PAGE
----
When Luis Enrique announces his Spain squad for the World Cup on Friday, the football world will be braced for it. This teflon-tough, single-minded man loves to defy people’s expectations and lives to thwart his many enemies. We’re talking about someone who draws strength from criticism and controversy like cartoon character Popeye grew muscles after chugging a can of spinach.
So when Spain’s coach reads out the 26 chosen names, everyone will be on the edge of their seats as to whether the brilliant but injury-plagued Ansu Fati, dropped from the last squad, will travel to Qatar, whether the Spain coach and 36-year-old defender Sergio Ramos have reconciled, and whether he’ll infuriate Real Sociedad by risking taking Mikel Oyarzabal despite the forward not having played since March?
But there will be another frisson altogether, one that should intrigue you if you have an interest in the futures of Atletico Madrid, Barcelona, PSG, Manchester City, Liverpool or any of Europe’s forward-thinking elite clubs. Because this could easily be the last Spain squad that “Lucho” reads out.
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Given how superbly he’s done while in charge of La Roja — semifinalists at Euro 2020, finalists in the 2021 Nations League, once more in the final four of the 2023 Nations League semifinal next June — and with relatively limited resources, there will be many fans and observers around Spain hoping this isn’t the beginning of an extended adios. But the fact remains that this talented, driven and aggressive 52-year-old is out of contract with the Spanish FA at of the end of the World Cup.
All attempts to renew his deal have, so far, been rebuffed. Already, the drums of Spanish football are beating out the message that Atleti are very tempted to try and cope with the declining returns of the Diego Simeone regime by asking Luis Enrique whether he fancies a return to club football when he’s finished his work in Qatar.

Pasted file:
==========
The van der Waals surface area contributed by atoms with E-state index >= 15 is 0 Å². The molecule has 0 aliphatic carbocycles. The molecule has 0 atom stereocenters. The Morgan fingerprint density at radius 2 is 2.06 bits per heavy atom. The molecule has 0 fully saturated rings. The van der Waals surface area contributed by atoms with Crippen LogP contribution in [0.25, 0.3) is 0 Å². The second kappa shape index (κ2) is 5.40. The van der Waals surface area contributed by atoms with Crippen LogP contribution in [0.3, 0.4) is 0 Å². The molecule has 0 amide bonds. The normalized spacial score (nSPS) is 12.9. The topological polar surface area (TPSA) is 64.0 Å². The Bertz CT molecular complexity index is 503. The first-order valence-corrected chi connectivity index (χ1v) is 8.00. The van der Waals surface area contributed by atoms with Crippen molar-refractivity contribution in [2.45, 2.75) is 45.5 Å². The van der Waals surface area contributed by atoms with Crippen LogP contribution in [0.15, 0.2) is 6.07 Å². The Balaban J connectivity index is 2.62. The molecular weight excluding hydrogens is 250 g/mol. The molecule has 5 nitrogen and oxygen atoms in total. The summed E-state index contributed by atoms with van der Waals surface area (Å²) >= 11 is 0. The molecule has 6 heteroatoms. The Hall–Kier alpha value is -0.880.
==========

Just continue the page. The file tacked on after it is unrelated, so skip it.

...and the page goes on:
It all came to a head a couple of days ago, when former Real Madrid, Valencia and national team goalkeeper Santiago Canizares said on radio: “Perhaps the best thing for ‘Cholo’ [Simeone] and Atletico is for their paths to separate — so as not to stagnate. They’ve not played good football for a couple of seasons. One name comes to mind, with the character to handle Atleti, and that’s Luis Enrique.”
Also, I know one LaLiga-winning, European Cup finalist with a big Barca past who believes that if Luis Enrique seems on the verge of returning to club football, then Barcelona president Joan Laporta would have a serious dilemma as to whether to watch such an iconic Camp Nou player and coach reinforce one of his enemies, or whether he should strike first by re-hiring him instead.
The counterpoint right now is that Spain’s coach enjoys a very attractive lifestyle: quality time with the family in his Mediterranean village, the ability to pursue his almost-obsessive drive to stay fit, slim, healthy and competitive, balanced with bursts of intense football activity that allow him to throw all his energy at a project without the daily, weekly, monthly wear-and-tear which all top club coaches suffer.
However his Spain squad — heavily dependent on the overplayed and under-pressure Barcelona midfield of Gavi, Sergio Busquets and Pedri — perform against Costa Rica, Germany and Japan in group play in Qatar, the fact is that there’s a very attractive “safety net” opportunity to win a trophy as soon as June against either Croatia, Italy or hosts Netherlands in the UEFA Nations League next year.
It’s easy to imagine Luis Enrique renewing his contract either until then or longer, but naming clubs for whom he’d be permitted to leave without compensation if they offered him the chance to take over as coach. What might this mean? Simply put, any club interested in his services, either immediately or for the 2023-24 season, needs to be jostling for position right now.
The last words on this subject, from Spanish FA president Luis Rubiales, were far from encouraging. It felt as if he were preparing to impose his will — or his ego — on the situation just like he did with Julen Lopetegui days before Spain kicked off in Russia during the 2018 World Cup.
Rubiales told a radio show that: “[Luis Enrique] could stay on, or not stay on. And that could be because of his decision or our [the FA] decision. That’s a part of football and he’d understand if it were our decision, just as we’d understand if it were his decision.”
Now, I’m neither an agent nor an employment lawyer, but Rubiales’ words seem far from a “we want him to stay, it’s imperative he knows how important he is to us… we’ll find a way to persuade him to stay…”
It might well be that Pep Guardiola is preparing to buckle in for an explosive, extended ride at Manchester City now that he realises that he’s about to enjoy a second “Messi-esque” experience thanks to Erling Haaland.